8. fossilsonwheels

    Cardabiodontid or something else ?

    I saw this Cretaceous Lamniformes tooth pop up on the auction site that shall not be named and grabbed it. It was inexpensive so it is not really much of a gamble. It was sold as Cardabiodon sp. It comes from the Cenomanian of Russia, Fedorovka Village, Tambov region. That is all the geological information i could get. I have not really studied up on Cardabiodontid teeth very much as I planned on getting one down the road. I did take a look at some papers on Cardabiodon and Dwardius yesterday, I also looked around for photos to compare with the pictures we were given of the tooth. The scale in
  9. Just thought I'd share this post from our Facebook Group. Had a blast sharing some of my shark fossils with visitors this last Saturday. If you can contribute and give back to your community and society in general I promise that you'll find the experience rewarding and enriching. Pass on your knowledge to the next generation and get them exited about the sciences and paleontology.
  10. After the Hybodontids, our program starts to transition toward the modern sharks. We introduce lamniform sharks and the cow sharks. We will not be able to spend much time at all on the Cow and Crow Sharks. They only get a brief introduction and a look at the teeth. Squalicorax is an important species for us even though we do not spend a lot of time on it. The students in first few classes we do presentations for will be going home with Squalicorax teeth from Morocco. We would like to spend more time on the Cow sharks eventually but we only have one tooth to show them and we will have to edit c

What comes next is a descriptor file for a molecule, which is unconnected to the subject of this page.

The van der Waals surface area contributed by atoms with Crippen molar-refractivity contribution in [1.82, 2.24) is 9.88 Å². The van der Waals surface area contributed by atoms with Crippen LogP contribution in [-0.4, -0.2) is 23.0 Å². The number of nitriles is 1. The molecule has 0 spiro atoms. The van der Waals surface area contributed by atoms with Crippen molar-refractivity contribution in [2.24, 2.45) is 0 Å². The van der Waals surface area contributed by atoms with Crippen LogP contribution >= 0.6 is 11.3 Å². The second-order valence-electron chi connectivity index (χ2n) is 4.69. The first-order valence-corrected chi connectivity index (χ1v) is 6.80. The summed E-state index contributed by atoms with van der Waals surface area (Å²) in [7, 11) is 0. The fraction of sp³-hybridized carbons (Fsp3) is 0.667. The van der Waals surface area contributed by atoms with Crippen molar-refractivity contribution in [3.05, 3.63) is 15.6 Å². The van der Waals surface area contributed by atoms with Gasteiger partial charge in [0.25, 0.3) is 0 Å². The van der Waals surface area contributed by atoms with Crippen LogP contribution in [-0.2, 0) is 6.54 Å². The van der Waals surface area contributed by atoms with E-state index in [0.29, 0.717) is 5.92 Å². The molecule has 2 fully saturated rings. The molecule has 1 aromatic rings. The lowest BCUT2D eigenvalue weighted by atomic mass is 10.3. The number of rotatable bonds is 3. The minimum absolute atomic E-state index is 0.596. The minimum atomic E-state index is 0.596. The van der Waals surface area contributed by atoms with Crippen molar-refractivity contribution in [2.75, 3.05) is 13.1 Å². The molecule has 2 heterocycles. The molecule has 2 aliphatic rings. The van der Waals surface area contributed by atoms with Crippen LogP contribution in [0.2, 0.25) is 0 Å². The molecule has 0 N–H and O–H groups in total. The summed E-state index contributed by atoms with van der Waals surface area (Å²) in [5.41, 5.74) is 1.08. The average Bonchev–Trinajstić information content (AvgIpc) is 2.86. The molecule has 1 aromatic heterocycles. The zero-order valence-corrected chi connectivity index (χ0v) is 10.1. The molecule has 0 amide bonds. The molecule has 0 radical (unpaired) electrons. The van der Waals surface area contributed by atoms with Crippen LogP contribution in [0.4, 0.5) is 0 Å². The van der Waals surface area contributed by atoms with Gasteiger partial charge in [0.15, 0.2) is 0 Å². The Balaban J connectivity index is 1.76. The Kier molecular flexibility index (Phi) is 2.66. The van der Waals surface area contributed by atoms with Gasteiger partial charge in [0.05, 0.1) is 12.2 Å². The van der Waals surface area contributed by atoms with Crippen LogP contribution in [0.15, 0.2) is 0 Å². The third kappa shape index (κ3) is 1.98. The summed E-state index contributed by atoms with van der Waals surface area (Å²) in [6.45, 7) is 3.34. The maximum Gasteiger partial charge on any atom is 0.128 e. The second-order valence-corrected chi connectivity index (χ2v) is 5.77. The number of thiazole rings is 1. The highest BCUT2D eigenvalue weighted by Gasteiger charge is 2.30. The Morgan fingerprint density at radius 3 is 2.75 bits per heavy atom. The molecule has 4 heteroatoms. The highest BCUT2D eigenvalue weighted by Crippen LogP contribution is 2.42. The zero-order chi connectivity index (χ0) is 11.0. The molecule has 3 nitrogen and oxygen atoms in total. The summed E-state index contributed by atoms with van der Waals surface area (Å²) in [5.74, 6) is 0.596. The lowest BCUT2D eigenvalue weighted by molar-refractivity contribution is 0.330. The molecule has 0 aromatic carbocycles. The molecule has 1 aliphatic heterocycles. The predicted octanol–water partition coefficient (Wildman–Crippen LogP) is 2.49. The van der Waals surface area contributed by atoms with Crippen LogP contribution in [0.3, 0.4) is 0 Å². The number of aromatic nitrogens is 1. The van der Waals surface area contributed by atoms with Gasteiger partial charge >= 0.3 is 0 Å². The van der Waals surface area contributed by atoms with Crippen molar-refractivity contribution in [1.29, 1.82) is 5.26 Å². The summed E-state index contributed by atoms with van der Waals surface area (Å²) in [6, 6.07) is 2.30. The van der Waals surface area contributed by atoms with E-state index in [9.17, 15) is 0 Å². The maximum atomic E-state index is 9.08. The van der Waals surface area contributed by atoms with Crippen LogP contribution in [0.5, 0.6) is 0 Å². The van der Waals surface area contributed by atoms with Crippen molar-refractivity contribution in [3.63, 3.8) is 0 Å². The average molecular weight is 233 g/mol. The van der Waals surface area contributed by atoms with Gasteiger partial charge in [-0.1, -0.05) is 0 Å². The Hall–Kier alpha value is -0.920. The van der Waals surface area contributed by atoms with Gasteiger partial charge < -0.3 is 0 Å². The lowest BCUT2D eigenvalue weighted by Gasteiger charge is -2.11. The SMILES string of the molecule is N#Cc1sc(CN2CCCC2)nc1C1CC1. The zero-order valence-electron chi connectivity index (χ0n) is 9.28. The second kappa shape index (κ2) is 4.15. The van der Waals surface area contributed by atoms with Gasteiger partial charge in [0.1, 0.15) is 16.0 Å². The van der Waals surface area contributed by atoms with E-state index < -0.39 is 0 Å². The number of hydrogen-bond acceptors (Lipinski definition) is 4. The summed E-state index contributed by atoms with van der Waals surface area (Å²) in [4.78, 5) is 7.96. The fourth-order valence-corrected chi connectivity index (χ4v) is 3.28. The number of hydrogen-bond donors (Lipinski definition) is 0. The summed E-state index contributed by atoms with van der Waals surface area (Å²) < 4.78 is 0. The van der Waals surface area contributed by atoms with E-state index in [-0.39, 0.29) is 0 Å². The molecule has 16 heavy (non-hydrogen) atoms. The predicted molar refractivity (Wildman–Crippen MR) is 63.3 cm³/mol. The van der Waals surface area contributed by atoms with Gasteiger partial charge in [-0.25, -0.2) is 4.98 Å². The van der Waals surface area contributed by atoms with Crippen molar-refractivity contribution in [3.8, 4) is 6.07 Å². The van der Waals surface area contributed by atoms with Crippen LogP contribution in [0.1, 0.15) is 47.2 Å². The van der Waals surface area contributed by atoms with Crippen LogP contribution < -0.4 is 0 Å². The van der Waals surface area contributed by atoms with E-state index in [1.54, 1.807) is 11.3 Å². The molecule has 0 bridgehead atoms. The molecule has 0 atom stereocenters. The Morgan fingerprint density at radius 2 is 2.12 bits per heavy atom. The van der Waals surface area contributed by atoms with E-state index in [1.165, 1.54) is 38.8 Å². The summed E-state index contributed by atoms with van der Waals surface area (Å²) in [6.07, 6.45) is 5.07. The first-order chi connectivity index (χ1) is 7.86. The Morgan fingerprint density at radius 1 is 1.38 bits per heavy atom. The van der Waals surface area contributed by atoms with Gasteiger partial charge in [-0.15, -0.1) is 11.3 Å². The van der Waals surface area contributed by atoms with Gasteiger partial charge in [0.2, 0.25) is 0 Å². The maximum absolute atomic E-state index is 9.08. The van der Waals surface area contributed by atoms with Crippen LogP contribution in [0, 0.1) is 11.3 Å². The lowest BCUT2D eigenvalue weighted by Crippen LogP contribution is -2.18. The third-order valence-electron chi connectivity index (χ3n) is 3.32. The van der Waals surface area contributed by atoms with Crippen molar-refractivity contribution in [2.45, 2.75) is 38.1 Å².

11. I am not sure what species this Cretaceous shark tooth belonged to. It comes from Kansas but I really do not have much more information. It is 2 cm on the slant. It is really a nice tooth and it was a bargain. My best guess is Archeolamna which I believe is found in the chalk in Kansas. I do not think it is robust enough to be Cardabiodon and I do not know what other species it would match from the area. Any help would be appreciated.
  12. These are a few of the pdf files (and a few Microsoft Word documents) that I've accumulated in my web browsing. MOST of these are hyperlinked to their source. If you want one that is not hyperlinked or if the link isn't working, e-mail me at joegallo1954@gmail.com and I'll be happy to send it to you. Please note that this list will be updated continuously as I find more available resources. All of these files are freely available on the Internet so there should be no copyright issues. Articles with author names in RED are new additions since May 27, 2018.
  13. Fossil-Hound

    Otodus obliquus

    Three specimens acquired from a trade with @gavialboy Specimens are from an undisclosed location within the Aquia Formation linked to Purse State Park.
  14. From Wikipedia: "Members of the order are distinguished by possessing two dorsal fins, an anal fin, five gill slits, eyes without nicititating membranes, and a mouth extending behind the eyes. Also, unlike other sharks, they maintain a higher body temperature than the surrounding water". Lit.: DETLEV THIES & ARMIN LEIDNER (2011) Sharks and guitarfishes (Elasmobranchii) from the Late Jurassic of Europe. Palaeodiversity 4: 63–184; Stuttgart, 30 December 2011. (version with low resolution, but still 16MB to download)